Two thousand, eight hundred, seventy-nine tabs open – a reality

Had you been asked to divide your life into sub-categories, how many (and what) would there have been? Exactly. This how a teacher’s mind is all the time. Especially when in a classroom, while teaching.

During a lesson we are always concerned with our student’s mental processes  – if they are processing the information being given, if they are accepting it, if they are following the steps, if they are acquiring language or skills, if they are overwhelmed, if their affective filters are high or low, etc.

At the same time, we are also thinking about the:

  • Crucial moments of the lesson (the beginning and end)
  • Lesson steps
  • Learning environment
  • Atmosphere of the classroom
  • Classroom temperature
  • Level of the students
  • Possible misfits or promotions
  • Monitoring moments
  • Feedback moments
  • Homework that will be assigned
  • Next lesson
  • Future plans for these students
  • Cambridge Tests
  • And more


Not only that, we also have our personal lives to take care of – going to the supermarket, doing exercises, resting, studying, etc.

Does that happen to you? I guessed so. And what do you do in order not to feel overwhelmed or mentally exhausted right at the beginning of the term or at the end, for that matter?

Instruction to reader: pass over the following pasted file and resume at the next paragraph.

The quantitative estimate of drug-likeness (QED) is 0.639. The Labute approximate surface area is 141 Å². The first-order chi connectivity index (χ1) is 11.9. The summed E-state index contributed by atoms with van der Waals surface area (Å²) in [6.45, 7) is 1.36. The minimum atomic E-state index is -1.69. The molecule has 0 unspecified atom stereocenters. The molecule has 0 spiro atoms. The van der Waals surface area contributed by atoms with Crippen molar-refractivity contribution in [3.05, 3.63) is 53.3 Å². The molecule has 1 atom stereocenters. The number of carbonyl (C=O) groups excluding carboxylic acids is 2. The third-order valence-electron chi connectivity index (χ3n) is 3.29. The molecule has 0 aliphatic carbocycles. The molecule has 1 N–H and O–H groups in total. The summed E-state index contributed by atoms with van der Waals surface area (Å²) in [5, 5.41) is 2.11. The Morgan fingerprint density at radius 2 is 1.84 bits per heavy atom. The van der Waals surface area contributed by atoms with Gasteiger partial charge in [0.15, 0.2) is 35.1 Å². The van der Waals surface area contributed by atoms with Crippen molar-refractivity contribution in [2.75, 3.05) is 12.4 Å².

Forbes magazine states that constant decision-making, clutter and over-committing, being perfectionist, and having lack of sleep are some of the causes listed under mental fatigue. You may think that this is describing you. Now, the question is – how to avoid all that?

The commonest answer is to better organise your schedule and be realistic. Well, an easy task to accomplish, right?

No, it is not that easy, especially if you have been in this vicious cycle for quite a time now. However, based on some of the design sprint ideas to find faster solutions, I came up with “batch tasks” (which is a term that already exists) in which you separate the tasks you have to do by contexts (supermarket, lesson planning, correcting texts, gym, etc) and also by modes – when I wake up my brain is relaxed and creative, I will prefer to study, to read, to plan a lesson, to do exercises / whereas after lunch I feel less energetic, then, I prefer to do tasks that are more repetitive and do not need a lot of creativity to be involved, as correcting tests.

If you are more visual, you can organise your to-dos into two big combining circles: modes and contexts. And you can have that on your wall on a glass board or simpler than that, on a plastic board (made of transparent plastic tablecloth – the ones you use when there are children around, so they won’t spill liquids on your beautiful wooden table). This last idea was given by Alice Turibio, and it really works.

Make sure you do what works better for you, and have in mind that this organisation is crucial for your well-being (as well as your students’). Maybe this can be one of your new year’s resolutions.

Further information on “how to batch your tasks”:

Beatriz Solino de Francisco

Beatriz holds the Cambridge Train the Trainer and the DELTA Mods II and III(Teaching Exam Lessons). She has a Licentiate’s degree in English Language from PUC SP (2007). CPE level of proficiency and she has been teaching for 15 years. She is an Academic and Pedagogic Coordinator. She is currently doing a Company Management MBA at FGV.

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